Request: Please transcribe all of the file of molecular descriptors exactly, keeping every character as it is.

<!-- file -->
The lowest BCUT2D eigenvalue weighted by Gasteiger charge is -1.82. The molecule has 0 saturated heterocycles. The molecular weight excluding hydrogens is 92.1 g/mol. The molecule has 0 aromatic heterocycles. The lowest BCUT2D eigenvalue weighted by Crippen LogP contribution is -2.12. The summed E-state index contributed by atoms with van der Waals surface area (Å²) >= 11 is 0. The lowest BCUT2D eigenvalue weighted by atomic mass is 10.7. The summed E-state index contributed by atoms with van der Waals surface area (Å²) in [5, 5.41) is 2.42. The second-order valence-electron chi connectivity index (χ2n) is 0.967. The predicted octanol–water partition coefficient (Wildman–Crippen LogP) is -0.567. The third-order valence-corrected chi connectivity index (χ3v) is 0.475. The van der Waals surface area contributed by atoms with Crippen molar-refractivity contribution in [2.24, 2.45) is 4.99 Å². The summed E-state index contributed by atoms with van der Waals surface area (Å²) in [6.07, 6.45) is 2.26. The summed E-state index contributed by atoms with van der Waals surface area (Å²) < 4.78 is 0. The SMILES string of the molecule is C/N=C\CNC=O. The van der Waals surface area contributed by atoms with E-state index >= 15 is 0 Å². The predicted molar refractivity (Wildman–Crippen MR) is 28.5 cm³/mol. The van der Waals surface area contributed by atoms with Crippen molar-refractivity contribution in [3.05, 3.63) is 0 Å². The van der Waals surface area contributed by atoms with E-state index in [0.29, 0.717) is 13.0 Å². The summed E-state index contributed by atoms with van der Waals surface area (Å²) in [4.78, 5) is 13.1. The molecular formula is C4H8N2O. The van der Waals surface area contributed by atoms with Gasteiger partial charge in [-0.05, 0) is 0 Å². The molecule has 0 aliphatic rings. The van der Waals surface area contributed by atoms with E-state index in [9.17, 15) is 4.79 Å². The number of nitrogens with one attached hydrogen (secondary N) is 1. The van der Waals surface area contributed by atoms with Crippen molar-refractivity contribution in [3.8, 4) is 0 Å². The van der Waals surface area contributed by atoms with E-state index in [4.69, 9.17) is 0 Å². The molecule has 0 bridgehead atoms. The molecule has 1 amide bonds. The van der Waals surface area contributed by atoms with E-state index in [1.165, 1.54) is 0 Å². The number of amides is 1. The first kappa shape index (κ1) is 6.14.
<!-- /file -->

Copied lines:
The lowest BCUT2D eigenvalue weighted by Gasteiger charge is -1.82. The molecule has 0 saturated heterocycles. The molecular weight excluding hydrogens is 92.1 g/mol. The molecule has 0 aromatic heterocycles. The lowest BCUT2D eigenvalue weighted by Crippen LogP contribution is -2.12. The summed E-state index contributed by atoms with van der Waals surface area (Å²) >= 11 is 0. The lowest BCUT2D eigenvalue weighted by atomic mass is 10.7. The summed E-state index contributed by atoms with van der Waals surface area (Å²) in [5, 5.41) is 2.42. The second-order valence-electron chi connectivity index (χ2n) is 0.967. The predicted octanol–water partition coefficient (Wildman–Crippen LogP) is -0.567. The third-order valence-corrected chi connectivity index (χ3v) is 0.475. The van der Waals surface area contributed by atoms with Crippen molar-refractivity contribution in [2.24, 2.45) is 4.99 Å². The summed E-state index contributed by atoms with van der Waals surface area (Å²) in [6.07, 6.45) is 2.26. The summed E-state index contributed by atoms with van der Waals surface area (Å²) < 4.78 is 0. The SMILES string of the molecule is C/N=C\CNC=O. The van der Waals surface area contributed by atoms with E-state index >= 15 is 0 Å². The predicted molar refractivity (Wildman–Crippen MR) is 28.5 cm³/mol. The van der Waals surface area contributed by atoms with Crippen molar-refractivity contribution in [3.05, 3.63) is 0 Å². The van der Waals surface area contributed by atoms with E-state index in [0.29, 0.717) is 13.0 Å². The summed E-state index contributed by atoms with van der Waals surface area (Å²) in [4.78, 5) is 13.1. The molecular formula is C4H8N2O. The van der Waals surface area contributed by atoms with Gasteiger partial charge in [-0.05, 0) is 0 Å². The molecule has 0 aliphatic rings. The van der Waals surface area contributed by atoms with E-state index in [9.17, 15) is 4.79 Å². The number of nitrogens with one attached hydrogen (secondary N) is 1. The van der Waals surface area contributed by atoms with Crippen molar-refractivity contribution in [3.8, 4) is 0 Å². The van der Waals surface area contributed by atoms with E-state index in [4.69, 9.17) is 0 Å². The molecule has 0 bridgehead atoms. The molecule has 1 amide bonds. The van der Waals surface area contributed by atoms with E-state index in [1.165, 1.54) is 0 Å². The number of amides is 1. The first kappa shape index (κ1) is 6.14.